I fall somewhere in the middle. Writing is personal to me and I have a core group of writing/blogging friends I am comfortable talking about my work in progress (WIP) with other writers. I will tell others the summary of what I am writing, the title, how long I've been working on it, but only if they ask. Sometimes, I'll even ask my kids for a synonym or good fantasy name for something. However, neither them nor my husband has read anything that is currently a WIP. I only have one short story out there and while I have the book on my shelf, I don't know if they have read it. I don't need their approval but am afraid of what I'd feel like if they say "it's okay" or "I didn't really get it." (Hm, so maybe I do need their approval?)  So, I operate under the radar, they know I'm writing, they may know the genre but that is about it. I have a Facebook page where I will write posts within the subject area of writing, and obviously this blog page, but this is as public as I get with a work in progress.  I am working on it. I know in order for people to become invested in your work and WANT to read it, once it's available, you need to hook them. And you can't do it too early; you can't say, "I have a wonderful story about ____ coming, but not until next May!"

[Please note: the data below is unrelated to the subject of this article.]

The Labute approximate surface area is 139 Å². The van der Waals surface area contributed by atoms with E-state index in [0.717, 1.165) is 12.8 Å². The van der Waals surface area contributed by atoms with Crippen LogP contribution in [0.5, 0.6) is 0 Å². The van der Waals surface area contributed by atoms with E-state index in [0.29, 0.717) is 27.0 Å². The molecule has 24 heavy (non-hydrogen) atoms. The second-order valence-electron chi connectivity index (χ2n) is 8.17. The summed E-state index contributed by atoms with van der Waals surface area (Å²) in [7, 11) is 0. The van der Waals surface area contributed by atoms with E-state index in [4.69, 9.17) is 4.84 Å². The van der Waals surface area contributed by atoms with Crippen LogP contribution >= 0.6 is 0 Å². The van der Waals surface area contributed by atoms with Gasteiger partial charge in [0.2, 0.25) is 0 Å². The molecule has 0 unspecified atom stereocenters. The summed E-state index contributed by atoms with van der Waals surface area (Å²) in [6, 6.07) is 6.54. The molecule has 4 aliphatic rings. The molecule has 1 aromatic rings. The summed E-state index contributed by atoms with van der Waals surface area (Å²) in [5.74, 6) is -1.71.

I'd like to know how much you talk about your writing/current WIP? While you are creating your story, do you share with a select few, like my friend "Jane"? Would you love to gather everyone around and discuss your characters endlessly? Are you comfortable advertising your work and characters AS you are writing the story, like my other friend?